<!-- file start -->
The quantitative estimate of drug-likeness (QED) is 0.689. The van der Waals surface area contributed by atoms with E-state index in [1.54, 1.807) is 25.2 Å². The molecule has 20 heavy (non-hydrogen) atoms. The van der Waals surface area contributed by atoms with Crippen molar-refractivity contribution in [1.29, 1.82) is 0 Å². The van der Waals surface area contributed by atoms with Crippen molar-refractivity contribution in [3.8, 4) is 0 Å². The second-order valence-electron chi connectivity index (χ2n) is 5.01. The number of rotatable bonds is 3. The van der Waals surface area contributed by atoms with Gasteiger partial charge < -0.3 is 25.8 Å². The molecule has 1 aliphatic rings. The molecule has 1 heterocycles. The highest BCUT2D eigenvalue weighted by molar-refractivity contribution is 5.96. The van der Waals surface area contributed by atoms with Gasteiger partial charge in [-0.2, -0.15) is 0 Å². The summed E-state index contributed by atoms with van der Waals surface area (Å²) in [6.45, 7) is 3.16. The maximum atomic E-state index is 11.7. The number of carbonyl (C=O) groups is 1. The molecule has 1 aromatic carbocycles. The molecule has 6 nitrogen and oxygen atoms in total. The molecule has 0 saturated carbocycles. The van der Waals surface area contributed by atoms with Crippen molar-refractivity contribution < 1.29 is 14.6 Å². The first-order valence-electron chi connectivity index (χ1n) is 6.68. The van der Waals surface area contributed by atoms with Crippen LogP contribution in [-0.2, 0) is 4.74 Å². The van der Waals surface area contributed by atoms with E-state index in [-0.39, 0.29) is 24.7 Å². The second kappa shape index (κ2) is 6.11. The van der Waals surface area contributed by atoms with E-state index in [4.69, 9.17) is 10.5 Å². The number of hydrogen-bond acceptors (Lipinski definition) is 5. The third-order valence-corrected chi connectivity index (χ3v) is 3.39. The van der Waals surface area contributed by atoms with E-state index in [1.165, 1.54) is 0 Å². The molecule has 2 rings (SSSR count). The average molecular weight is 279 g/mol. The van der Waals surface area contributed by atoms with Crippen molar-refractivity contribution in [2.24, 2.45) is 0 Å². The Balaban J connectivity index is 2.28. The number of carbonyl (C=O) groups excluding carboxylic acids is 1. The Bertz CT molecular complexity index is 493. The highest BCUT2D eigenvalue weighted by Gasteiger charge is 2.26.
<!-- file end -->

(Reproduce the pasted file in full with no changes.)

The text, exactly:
The quantitative estimate of drug-likeness (QED) is 0.689. The van der Waals surface area contributed by atoms with E-state index in [1.54, 1.807) is 25.2 Å². The molecule has 20 heavy (non-hydrogen) atoms. The van der Waals surface area contributed by atoms with Crippen molar-refractivity contribution in [1.29, 1.82) is 0 Å². The van der Waals surface area contributed by atoms with Crippen molar-refractivity contribution in [3.8, 4) is 0 Å². The second-order valence-electron chi connectivity index (χ2n) is 5.01. The number of rotatable bonds is 3. The van der Waals surface area contributed by atoms with Gasteiger partial charge < -0.3 is 25.8 Å². The molecule has 1 aliphatic rings. The molecule has 1 heterocycles. The highest BCUT2D eigenvalue weighted by molar-refractivity contribution is 5.96. The van der Waals surface area contributed by atoms with Gasteiger partial charge in [-0.2, -0.15) is 0 Å². The summed E-state index contributed by atoms with van der Waals surface area (Å²) in [6.45, 7) is 3.16. The maximum atomic E-state index is 11.7. The number of carbonyl (C=O) groups is 1. The molecule has 1 aromatic carbocycles. The molecule has 6 nitrogen and oxygen atoms in total. The molecule has 0 saturated carbocycles. The van der Waals surface area contributed by atoms with Crippen molar-refractivity contribution < 1.29 is 14.6 Å². The first-order valence-electron chi connectivity index (χ1n) is 6.68. The van der Waals surface area contributed by atoms with Crippen LogP contribution in [-0.2, 0) is 4.74 Å². The van der Waals surface area contributed by atoms with E-state index in [-0.39, 0.29) is 24.7 Å². The second kappa shape index (κ2) is 6.11. The van der Waals surface area contributed by atoms with E-state index in [4.69, 9.17) is 10.5 Å². The number of hydrogen-bond acceptors (Lipinski definition) is 5. The third-order valence-corrected chi connectivity index (χ3v) is 3.39. The van der Waals surface area contributed by atoms with E-state index in [1.165, 1.54) is 0 Å². The molecule has 2 rings (SSSR count). The average molecular weight is 279 g/mol. The van der Waals surface area contributed by atoms with Crippen molar-refractivity contribution in [2.24, 2.45) is 0 Å². The Balaban J connectivity index is 2.28. The number of carbonyl (C=O) groups excluding carboxylic acids is 1. The Bertz CT molecular complexity index is 493. The highest BCUT2D eigenvalue weighted by Gasteiger charge is 2.26.